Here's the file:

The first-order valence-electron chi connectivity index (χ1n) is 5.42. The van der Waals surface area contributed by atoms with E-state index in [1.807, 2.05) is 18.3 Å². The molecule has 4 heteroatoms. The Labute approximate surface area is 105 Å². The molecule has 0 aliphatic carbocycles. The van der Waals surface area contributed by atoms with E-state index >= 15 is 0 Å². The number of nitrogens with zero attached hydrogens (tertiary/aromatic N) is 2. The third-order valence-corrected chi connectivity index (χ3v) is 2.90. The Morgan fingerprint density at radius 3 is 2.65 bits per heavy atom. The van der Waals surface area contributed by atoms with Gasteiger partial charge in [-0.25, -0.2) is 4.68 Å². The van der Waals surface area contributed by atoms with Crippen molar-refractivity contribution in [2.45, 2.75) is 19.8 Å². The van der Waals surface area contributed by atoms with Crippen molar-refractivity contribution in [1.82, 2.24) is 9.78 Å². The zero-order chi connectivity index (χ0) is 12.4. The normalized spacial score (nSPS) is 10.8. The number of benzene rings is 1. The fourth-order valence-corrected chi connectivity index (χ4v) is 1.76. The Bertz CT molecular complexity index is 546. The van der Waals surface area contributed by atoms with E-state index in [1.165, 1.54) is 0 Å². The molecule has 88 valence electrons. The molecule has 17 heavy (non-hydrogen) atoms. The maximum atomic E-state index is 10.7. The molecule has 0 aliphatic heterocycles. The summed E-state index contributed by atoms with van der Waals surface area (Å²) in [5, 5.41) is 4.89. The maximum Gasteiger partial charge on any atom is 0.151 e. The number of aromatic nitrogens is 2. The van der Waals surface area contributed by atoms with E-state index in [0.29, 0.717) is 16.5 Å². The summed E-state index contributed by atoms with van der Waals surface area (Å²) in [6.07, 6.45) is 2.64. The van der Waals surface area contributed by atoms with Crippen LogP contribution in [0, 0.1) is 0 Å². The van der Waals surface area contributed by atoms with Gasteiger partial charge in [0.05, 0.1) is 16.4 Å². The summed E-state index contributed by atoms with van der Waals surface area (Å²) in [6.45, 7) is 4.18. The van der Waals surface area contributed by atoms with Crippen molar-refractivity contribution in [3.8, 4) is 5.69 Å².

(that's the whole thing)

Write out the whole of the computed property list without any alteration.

The first-order valence-electron chi connectivity index (χ1n) is 5.42. The van der Waals surface area contributed by atoms with E-state index in [1.807, 2.05) is 18.3 Å². The molecule has 4 heteroatoms. The Labute approximate surface area is 105 Å². The molecule has 0 aliphatic carbocycles. The van der Waals surface area contributed by atoms with E-state index >= 15 is 0 Å². The number of nitrogens with zero attached hydrogens (tertiary/aromatic N) is 2. The third-order valence-corrected chi connectivity index (χ3v) is 2.90. The Morgan fingerprint density at radius 3 is 2.65 bits per heavy atom. The van der Waals surface area contributed by atoms with Gasteiger partial charge in [-0.25, -0.2) is 4.68 Å². The van der Waals surface area contributed by atoms with Crippen molar-refractivity contribution in [2.45, 2.75) is 19.8 Å². The van der Waals surface area contributed by atoms with Crippen molar-refractivity contribution in [1.82, 2.24) is 9.78 Å². The zero-order chi connectivity index (χ0) is 12.4. The normalized spacial score (nSPS) is 10.8. The number of benzene rings is 1. The fourth-order valence-corrected chi connectivity index (χ4v) is 1.76. The Bertz CT molecular complexity index is 546. The van der Waals surface area contributed by atoms with E-state index in [1.165, 1.54) is 0 Å². The molecule has 88 valence electrons. The molecule has 17 heavy (non-hydrogen) atoms. The maximum atomic E-state index is 10.7. The molecule has 0 aliphatic heterocycles. The summed E-state index contributed by atoms with van der Waals surface area (Å²) in [5, 5.41) is 4.89. The maximum Gasteiger partial charge on any atom is 0.151 e. The number of aromatic nitrogens is 2. The van der Waals surface area contributed by atoms with E-state index in [0.29, 0.717) is 16.5 Å². The summed E-state index contributed by atoms with van der Waals surface area (Å²) in [6.07, 6.45) is 2.64. The van der Waals surface area contributed by atoms with Crippen LogP contribution in [0, 0.1) is 0 Å². The van der Waals surface area contributed by atoms with Gasteiger partial charge in [0.05, 0.1) is 16.4 Å². The summed E-state index contributed by atoms with van der Waals surface area (Å²) in [6.45, 7) is 4.18. The van der Waals surface area contributed by atoms with Crippen molar-refractivity contribution in [3.8, 4) is 5.69 Å².